It’s my personality, but I knew that if I showed emotion than everyone would and it would have taken a lot longer than it actually did. And also my son Dylan isn’t really happy at this moment about the fact that I was retiring. If I had started crying than he would have been emotional and got upset. I’ve been telling him the entire time that this is a happy occasion and that me being able to play 17 seasons is not something that happens often. It’s not normal so we should be really happy that we’ve been able to have this experience, rather than be sad that it’s over. It’s a pretty rare thing so it’s something that can be celebrated instead of mourned.

Dylan really revels in being in the arena and the energy and just being around the girls. I wasn’t kidding when I said that Diana (Taurasi) and Sue (Bird) were two of his first friends. They really were. He hung out with them, played games with them, and listened to music and did all these fun things. Although he’s only eight-years old he sees them a lot differently than other people. Not very many kids are able to experience what he has and being able to hang out with Dwight Howard or LeBron James or Chris Paul, and see them for the people that they are and not like these amazing athletes. He knows they are really good basketball players, but the relationship he has with them is different. Me being away from the game will change the dynamics. I think he feels that if we’re away from the game the relationships will change. I’m like, “Your friends are your friends. The relationships won’t change.” As an eight-year old that’s something that he’ll have to see and experience rather than me trying to tell him about it.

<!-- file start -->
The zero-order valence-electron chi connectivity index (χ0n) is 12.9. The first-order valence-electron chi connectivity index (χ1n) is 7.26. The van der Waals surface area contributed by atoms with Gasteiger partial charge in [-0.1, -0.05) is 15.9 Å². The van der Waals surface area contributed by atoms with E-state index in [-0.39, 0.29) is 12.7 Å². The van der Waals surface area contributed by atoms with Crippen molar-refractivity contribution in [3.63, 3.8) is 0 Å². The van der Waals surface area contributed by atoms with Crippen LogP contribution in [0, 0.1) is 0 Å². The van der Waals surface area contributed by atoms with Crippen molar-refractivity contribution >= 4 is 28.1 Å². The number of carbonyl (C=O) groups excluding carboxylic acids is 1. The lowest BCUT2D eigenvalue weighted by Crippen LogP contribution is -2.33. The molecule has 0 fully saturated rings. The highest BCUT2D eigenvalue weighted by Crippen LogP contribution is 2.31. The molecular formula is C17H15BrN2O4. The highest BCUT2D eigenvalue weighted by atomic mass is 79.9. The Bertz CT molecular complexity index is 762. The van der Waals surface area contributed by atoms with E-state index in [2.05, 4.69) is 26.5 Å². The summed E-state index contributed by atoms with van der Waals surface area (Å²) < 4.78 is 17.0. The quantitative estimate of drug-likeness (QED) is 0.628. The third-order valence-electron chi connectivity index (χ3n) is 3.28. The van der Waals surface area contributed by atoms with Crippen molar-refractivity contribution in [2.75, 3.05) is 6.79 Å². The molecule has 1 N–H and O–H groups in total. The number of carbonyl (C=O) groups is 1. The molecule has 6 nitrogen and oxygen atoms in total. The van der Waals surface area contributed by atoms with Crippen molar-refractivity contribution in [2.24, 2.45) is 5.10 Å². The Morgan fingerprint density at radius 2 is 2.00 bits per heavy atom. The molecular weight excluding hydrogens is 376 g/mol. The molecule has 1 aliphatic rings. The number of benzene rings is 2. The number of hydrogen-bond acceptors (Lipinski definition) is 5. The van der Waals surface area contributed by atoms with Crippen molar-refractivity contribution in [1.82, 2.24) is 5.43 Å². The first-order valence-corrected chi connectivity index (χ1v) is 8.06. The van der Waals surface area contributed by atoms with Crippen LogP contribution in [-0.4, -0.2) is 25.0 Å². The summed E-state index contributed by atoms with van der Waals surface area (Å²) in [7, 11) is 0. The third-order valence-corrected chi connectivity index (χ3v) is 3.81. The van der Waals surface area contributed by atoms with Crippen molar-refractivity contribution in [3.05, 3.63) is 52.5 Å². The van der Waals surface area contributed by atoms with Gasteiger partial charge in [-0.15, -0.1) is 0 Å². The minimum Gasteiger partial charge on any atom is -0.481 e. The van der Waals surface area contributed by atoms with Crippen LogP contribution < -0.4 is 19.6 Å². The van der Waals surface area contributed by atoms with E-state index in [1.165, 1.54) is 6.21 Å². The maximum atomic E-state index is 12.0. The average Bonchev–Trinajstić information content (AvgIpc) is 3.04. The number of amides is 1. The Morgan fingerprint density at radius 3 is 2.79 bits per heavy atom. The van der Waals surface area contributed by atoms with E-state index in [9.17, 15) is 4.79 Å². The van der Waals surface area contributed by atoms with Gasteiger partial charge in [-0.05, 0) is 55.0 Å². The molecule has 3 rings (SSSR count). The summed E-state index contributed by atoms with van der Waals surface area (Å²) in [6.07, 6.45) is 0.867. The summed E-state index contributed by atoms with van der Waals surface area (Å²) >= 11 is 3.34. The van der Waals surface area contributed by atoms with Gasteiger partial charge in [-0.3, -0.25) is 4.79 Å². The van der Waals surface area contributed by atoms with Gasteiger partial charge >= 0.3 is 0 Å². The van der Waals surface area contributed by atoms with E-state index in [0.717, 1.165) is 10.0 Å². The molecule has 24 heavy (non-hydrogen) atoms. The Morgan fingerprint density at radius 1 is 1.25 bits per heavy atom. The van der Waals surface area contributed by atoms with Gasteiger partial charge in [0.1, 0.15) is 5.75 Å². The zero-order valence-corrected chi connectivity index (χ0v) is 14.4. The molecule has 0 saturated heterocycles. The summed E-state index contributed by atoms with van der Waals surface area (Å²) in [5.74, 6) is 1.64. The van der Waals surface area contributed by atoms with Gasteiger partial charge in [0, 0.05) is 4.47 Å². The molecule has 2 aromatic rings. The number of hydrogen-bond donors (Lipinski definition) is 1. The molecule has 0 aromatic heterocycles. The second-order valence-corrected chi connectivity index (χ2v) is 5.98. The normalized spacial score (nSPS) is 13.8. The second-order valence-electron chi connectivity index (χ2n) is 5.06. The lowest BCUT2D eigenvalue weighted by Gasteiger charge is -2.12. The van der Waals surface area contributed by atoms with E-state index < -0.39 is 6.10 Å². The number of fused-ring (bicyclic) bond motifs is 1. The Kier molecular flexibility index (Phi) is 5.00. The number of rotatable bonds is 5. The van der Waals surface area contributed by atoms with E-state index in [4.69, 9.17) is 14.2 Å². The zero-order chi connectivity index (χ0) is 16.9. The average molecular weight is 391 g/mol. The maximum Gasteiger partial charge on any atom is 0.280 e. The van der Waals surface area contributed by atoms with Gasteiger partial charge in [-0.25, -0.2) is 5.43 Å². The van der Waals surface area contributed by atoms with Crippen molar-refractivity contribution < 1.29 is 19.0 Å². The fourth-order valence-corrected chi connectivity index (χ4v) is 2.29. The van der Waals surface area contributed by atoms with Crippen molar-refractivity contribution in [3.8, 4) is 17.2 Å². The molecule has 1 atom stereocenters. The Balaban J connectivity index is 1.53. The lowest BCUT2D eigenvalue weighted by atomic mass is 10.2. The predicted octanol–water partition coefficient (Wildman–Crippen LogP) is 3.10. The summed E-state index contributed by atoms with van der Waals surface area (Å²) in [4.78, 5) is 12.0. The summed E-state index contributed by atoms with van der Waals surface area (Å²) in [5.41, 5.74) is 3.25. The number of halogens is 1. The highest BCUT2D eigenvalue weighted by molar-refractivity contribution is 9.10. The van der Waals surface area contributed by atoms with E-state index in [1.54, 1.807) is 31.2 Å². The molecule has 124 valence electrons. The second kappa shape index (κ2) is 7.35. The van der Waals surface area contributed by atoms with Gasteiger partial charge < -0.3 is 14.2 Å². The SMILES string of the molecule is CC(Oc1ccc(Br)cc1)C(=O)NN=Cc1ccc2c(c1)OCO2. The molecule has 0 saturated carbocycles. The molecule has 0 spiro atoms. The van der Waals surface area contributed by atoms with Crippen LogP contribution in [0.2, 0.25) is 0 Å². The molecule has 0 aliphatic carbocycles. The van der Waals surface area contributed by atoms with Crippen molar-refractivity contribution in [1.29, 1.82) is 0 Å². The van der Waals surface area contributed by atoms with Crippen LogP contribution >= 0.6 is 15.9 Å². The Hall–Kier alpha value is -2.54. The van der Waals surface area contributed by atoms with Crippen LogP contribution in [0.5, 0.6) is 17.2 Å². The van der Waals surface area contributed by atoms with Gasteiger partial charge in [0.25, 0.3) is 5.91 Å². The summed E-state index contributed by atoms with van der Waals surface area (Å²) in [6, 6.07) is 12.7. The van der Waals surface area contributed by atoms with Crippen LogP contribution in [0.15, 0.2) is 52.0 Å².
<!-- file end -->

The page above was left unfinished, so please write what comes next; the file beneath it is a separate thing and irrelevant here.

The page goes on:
(stay at home mom now?):

I’d like to do commentary and analysis or something like that. I don’t see coaching in my future. But I won’t be far away. I love the game of basketball. I’m not just a player, I’m a fan too. I won’t be too far away.


(hitting a couple of threes early in the game):

They left me open. I took them. We played Minnesota a few games in a row and they didn’t allow me those shots, so seeing a little opening has been a rare occurrence. I was taking advantage of the opportunities.



Tina Thompson addresses Storm fans at Key Arena with son Dylan – photo by Neil Enns/StormBasketball